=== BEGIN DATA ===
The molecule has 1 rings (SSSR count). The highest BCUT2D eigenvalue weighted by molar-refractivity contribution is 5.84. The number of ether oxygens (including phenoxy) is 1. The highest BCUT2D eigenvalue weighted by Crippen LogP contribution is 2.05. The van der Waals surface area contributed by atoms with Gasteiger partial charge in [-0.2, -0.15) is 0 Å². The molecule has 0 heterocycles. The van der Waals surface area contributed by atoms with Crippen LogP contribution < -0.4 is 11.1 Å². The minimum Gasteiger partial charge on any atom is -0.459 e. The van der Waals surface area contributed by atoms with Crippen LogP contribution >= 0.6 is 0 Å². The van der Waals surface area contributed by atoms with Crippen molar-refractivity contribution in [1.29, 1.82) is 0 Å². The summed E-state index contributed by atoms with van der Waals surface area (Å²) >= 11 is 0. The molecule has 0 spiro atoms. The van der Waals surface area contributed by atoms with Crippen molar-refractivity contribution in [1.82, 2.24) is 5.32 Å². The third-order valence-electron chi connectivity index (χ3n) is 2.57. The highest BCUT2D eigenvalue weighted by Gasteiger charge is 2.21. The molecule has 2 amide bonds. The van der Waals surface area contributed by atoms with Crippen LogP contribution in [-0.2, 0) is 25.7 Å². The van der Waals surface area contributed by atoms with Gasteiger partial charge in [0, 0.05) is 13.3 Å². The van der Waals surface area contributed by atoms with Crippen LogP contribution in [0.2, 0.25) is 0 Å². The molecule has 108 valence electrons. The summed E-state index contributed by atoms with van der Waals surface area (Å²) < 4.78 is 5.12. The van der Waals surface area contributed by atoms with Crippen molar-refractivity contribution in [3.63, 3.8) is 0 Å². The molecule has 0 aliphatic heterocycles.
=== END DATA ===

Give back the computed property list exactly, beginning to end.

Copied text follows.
The molecule has 1 rings (SSSR count). The highest BCUT2D eigenvalue weighted by molar-refractivity contribution is 5.84. The number of ether oxygens (including phenoxy) is 1. The highest BCUT2D eigenvalue weighted by Crippen LogP contribution is 2.05. The van der Waals surface area contributed by atoms with Gasteiger partial charge in [-0.2, -0.15) is 0 Å². The molecule has 0 heterocycles. The van der Waals surface area contributed by atoms with Crippen LogP contribution < -0.4 is 11.1 Å². The minimum Gasteiger partial charge on any atom is -0.459 e. The van der Waals surface area contributed by atoms with Crippen LogP contribution >= 0.6 is 0 Å². The van der Waals surface area contributed by atoms with Crippen molar-refractivity contribution in [1.29, 1.82) is 0 Å². The summed E-state index contributed by atoms with van der Waals surface area (Å²) >= 11 is 0. The molecule has 0 spiro atoms. The van der Waals surface area contributed by atoms with Crippen molar-refractivity contribution in [1.82, 2.24) is 5.32 Å². The third-order valence-electron chi connectivity index (χ3n) is 2.57. The highest BCUT2D eigenvalue weighted by Gasteiger charge is 2.21. The molecule has 2 amide bonds. The van der Waals surface area contributed by atoms with Crippen LogP contribution in [-0.2, 0) is 25.7 Å². The van der Waals surface area contributed by atoms with Gasteiger partial charge in [0, 0.05) is 13.3 Å². The van der Waals surface area contributed by atoms with Crippen LogP contribution in [0.2, 0.25) is 0 Å². The molecule has 108 valence electrons. The summed E-state index contributed by atoms with van der Waals surface area (Å²) < 4.78 is 5.12. The van der Waals surface area contributed by atoms with Crippen molar-refractivity contribution in [3.63, 3.8) is 0 Å². The molecule has 0 aliphatic heterocycles.